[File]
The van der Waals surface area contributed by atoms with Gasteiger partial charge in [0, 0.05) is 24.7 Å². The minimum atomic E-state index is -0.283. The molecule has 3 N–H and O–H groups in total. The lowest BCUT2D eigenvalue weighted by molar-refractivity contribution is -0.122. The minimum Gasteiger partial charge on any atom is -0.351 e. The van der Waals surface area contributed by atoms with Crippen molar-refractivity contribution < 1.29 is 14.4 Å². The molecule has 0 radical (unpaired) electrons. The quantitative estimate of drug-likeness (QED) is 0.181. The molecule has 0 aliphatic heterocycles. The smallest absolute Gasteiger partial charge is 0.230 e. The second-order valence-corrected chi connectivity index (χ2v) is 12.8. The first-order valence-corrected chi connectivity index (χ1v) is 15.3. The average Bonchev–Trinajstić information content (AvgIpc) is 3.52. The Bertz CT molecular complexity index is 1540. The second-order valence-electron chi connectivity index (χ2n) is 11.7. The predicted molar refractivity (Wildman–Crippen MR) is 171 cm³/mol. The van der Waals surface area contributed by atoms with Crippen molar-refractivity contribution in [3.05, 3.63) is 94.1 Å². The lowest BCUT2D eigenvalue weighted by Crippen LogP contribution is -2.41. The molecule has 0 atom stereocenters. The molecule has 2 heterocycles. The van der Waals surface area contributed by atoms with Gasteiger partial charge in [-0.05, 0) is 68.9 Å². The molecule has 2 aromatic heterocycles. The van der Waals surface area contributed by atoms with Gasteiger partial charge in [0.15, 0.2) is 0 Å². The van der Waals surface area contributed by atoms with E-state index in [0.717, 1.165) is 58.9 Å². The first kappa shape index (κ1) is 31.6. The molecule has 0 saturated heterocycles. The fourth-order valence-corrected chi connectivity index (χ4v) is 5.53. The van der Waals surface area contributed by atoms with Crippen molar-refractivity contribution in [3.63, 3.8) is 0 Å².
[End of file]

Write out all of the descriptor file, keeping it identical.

The van der Waals surface area contributed by atoms with Gasteiger partial charge in [0, 0.05) is 24.7 Å². The minimum atomic E-state index is -0.283. The molecule has 3 N–H and O–H groups in total. The lowest BCUT2D eigenvalue weighted by molar-refractivity contribution is -0.122. The minimum Gasteiger partial charge on any atom is -0.351 e. The van der Waals surface area contributed by atoms with Crippen molar-refractivity contribution < 1.29 is 14.4 Å². The molecule has 0 radical (unpaired) electrons. The quantitative estimate of drug-likeness (QED) is 0.181. The molecule has 0 aliphatic heterocycles. The smallest absolute Gasteiger partial charge is 0.230 e. The second-order valence-corrected chi connectivity index (χ2v) is 12.8. The first-order valence-corrected chi connectivity index (χ1v) is 15.3. The average Bonchev–Trinajstić information content (AvgIpc) is 3.52. The Bertz CT molecular complexity index is 1540. The second-order valence-electron chi connectivity index (χ2n) is 11.7. The predicted molar refractivity (Wildman–Crippen MR) is 171 cm³/mol. The van der Waals surface area contributed by atoms with Crippen molar-refractivity contribution in [3.05, 3.63) is 94.1 Å². The lowest BCUT2D eigenvalue weighted by Crippen LogP contribution is -2.41. The molecule has 0 atom stereocenters. The molecule has 2 heterocycles. The van der Waals surface area contributed by atoms with Gasteiger partial charge in [-0.05, 0) is 68.9 Å². The molecule has 2 aromatic heterocycles. The van der Waals surface area contributed by atoms with Gasteiger partial charge in [0.15, 0.2) is 0 Å². The van der Waals surface area contributed by atoms with E-state index in [0.717, 1.165) is 58.9 Å². The first kappa shape index (κ1) is 31.6. The molecule has 0 saturated heterocycles. The fourth-order valence-corrected chi connectivity index (χ4v) is 5.53. The van der Waals surface area contributed by atoms with Crippen molar-refractivity contribution in [3.63, 3.8) is 0 Å².